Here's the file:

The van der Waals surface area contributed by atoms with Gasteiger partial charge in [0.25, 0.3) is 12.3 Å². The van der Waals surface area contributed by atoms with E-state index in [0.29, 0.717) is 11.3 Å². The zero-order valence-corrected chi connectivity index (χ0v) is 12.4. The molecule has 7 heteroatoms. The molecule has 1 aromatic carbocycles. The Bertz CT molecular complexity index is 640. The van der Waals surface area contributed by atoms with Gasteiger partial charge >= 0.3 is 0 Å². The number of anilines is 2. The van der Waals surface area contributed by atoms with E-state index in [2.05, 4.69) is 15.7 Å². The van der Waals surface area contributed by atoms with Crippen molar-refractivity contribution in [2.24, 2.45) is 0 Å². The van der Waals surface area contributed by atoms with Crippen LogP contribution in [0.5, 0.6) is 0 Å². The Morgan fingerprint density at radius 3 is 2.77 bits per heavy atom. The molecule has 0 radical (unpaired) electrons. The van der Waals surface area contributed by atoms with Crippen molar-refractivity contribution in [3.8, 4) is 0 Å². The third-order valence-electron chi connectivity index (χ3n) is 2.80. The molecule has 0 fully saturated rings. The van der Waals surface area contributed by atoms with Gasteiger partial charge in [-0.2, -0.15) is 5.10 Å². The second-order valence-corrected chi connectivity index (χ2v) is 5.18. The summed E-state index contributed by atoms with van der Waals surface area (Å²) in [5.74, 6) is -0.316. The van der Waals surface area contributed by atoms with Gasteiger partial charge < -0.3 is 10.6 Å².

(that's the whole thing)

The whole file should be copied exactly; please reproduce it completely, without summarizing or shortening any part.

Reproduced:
The van der Waals surface area contributed by atoms with Gasteiger partial charge in [0.25, 0.3) is 12.3 Å². The van der Waals surface area contributed by atoms with E-state index in [0.29, 0.717) is 11.3 Å². The zero-order valence-corrected chi connectivity index (χ0v) is 12.4. The molecule has 7 heteroatoms. The molecule has 1 aromatic carbocycles. The Bertz CT molecular complexity index is 640. The van der Waals surface area contributed by atoms with Gasteiger partial charge >= 0.3 is 0 Å². The number of anilines is 2. The van der Waals surface area contributed by atoms with E-state index in [2.05, 4.69) is 15.7 Å². The van der Waals surface area contributed by atoms with Crippen molar-refractivity contribution in [2.24, 2.45) is 0 Å². The van der Waals surface area contributed by atoms with Crippen LogP contribution in [0.5, 0.6) is 0 Å². The Morgan fingerprint density at radius 3 is 2.77 bits per heavy atom. The molecule has 0 radical (unpaired) electrons. The van der Waals surface area contributed by atoms with Crippen molar-refractivity contribution in [3.8, 4) is 0 Å². The third-order valence-electron chi connectivity index (χ3n) is 2.80. The molecule has 0 fully saturated rings. The van der Waals surface area contributed by atoms with Gasteiger partial charge in [-0.2, -0.15) is 5.10 Å². The second-order valence-corrected chi connectivity index (χ2v) is 5.18. The summed E-state index contributed by atoms with van der Waals surface area (Å²) in [5.74, 6) is -0.316. The van der Waals surface area contributed by atoms with Gasteiger partial charge < -0.3 is 10.6 Å².